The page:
Oct 25, 2019 (LBO) – South Korea is to give up special treatment reserved for developing countries by the World Trade Organization in future negotiations given its enhanced global economic status, its finance minister said on Friday.
South Korea, Asia’s fourth-largest economy, has maintained its developing country status as a member of the WTO since the body’s creation in 1995, mainly to guard its agriculture industry.
In late July, US President Donald Trump put pressure on the WTO to change how it designates developing countries, singling out China, with which the United States is engaged in a trade war, for unfairly getting preferential treatment.
He pointed out that many of the wealthiest economies in the world are designated as developing countries, including Brunei, Hong Kong, Kuwait, Macao, Qatar, Singapore, the United Arab Emirates, Mexico, South Korea and Turkey.
But special emphasis was placed on China, the second-largest economy and the largest exporter of goods in the world.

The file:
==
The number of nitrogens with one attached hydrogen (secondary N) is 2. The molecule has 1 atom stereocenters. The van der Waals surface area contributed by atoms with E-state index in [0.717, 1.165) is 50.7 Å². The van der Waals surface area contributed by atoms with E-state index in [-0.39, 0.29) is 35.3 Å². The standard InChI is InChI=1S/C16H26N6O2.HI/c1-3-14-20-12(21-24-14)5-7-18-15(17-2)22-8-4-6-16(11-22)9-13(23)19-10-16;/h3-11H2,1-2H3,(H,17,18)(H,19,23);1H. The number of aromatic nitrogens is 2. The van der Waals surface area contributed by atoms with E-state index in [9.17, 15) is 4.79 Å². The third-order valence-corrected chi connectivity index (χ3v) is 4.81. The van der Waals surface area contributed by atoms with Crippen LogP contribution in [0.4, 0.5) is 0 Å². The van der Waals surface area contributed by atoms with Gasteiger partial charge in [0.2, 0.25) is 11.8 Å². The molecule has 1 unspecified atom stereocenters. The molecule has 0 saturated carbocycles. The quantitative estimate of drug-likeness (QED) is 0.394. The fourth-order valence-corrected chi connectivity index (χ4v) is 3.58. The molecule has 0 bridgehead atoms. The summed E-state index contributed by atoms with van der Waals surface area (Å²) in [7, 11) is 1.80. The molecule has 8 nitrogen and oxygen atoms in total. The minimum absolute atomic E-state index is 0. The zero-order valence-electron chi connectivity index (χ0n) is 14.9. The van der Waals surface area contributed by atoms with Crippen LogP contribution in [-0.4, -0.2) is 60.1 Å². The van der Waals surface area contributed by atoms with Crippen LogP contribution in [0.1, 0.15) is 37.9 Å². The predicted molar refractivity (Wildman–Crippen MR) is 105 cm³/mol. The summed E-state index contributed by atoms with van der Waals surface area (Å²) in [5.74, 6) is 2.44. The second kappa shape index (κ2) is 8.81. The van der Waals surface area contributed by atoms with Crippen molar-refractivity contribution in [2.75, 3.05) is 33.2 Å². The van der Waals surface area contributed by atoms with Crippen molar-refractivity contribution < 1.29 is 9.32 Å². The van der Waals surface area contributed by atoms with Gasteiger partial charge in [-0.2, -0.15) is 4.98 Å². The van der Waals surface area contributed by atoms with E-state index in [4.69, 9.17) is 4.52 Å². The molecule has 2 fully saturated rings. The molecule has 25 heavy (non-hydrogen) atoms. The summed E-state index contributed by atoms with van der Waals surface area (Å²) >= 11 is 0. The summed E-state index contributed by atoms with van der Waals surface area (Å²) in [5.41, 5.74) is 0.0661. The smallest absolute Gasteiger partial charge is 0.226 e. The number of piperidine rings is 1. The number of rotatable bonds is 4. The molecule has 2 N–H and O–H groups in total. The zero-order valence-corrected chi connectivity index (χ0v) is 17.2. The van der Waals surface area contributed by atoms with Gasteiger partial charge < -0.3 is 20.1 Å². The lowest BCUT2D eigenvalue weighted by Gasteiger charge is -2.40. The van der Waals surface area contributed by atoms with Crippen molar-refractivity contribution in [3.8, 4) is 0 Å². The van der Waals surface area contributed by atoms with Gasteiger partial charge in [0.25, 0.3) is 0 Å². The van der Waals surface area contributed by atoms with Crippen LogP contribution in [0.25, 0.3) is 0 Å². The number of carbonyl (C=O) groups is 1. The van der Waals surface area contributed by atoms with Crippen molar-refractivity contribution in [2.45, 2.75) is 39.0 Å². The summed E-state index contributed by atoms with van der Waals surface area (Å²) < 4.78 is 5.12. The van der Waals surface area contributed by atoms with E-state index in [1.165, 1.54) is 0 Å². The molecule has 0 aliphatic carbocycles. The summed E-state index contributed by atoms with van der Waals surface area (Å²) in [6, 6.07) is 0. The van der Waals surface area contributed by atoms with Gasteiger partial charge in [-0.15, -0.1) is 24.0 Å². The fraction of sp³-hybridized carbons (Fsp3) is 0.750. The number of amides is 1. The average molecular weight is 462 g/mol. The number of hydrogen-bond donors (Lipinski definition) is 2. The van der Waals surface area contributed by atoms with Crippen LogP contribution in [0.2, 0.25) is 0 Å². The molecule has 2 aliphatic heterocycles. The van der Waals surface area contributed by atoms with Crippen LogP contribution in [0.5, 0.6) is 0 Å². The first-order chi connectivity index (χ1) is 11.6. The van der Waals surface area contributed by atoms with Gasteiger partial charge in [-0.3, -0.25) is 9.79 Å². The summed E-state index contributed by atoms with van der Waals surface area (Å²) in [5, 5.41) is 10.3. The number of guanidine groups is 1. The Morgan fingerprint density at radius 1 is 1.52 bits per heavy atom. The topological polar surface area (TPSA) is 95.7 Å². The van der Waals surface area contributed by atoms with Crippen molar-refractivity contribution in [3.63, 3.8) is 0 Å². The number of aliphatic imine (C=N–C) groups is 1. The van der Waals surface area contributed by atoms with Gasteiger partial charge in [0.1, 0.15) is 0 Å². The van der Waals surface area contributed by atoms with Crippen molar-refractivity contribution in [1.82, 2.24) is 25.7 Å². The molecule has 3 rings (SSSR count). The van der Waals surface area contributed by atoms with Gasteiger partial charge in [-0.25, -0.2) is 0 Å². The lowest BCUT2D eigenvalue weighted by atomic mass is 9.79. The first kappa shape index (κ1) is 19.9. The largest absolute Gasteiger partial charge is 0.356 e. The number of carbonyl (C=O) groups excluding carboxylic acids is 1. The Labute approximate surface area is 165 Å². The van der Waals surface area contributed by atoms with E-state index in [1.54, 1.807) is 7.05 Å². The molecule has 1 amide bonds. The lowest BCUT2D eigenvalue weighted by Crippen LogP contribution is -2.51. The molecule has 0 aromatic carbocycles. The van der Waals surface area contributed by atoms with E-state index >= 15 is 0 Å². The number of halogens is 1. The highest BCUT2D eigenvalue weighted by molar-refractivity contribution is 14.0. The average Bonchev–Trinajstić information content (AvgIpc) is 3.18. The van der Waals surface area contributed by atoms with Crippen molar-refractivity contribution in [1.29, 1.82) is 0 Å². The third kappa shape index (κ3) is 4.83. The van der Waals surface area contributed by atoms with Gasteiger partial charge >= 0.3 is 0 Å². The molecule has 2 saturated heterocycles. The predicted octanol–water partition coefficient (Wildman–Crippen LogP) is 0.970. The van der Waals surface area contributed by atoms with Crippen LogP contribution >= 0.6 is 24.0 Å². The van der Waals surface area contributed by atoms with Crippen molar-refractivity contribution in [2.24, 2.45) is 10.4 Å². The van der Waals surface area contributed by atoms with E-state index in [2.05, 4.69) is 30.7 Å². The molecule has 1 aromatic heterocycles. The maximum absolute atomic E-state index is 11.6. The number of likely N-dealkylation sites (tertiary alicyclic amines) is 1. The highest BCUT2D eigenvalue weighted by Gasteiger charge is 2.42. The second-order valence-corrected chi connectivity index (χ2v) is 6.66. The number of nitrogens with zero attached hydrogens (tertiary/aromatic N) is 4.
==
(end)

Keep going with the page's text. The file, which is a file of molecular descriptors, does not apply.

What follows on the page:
According to Trump, such countries have been taken “unfair advantage” of the special treatment and weaker commitments under WTO rules as developing countries.
These special treatments include longer timeframes for the imposition of safeguards, generous transition periods, softer tariff cuts, procedural advantages in WTO disputes and the ability to utilize certain export subsidies.
There are no WTO definitions of “developed” and “developing” countries and members announce for themselves whether they are “developed” or “developing” countries.
However, other members can challenge the decision of a member to make use of provisions available to developing countries.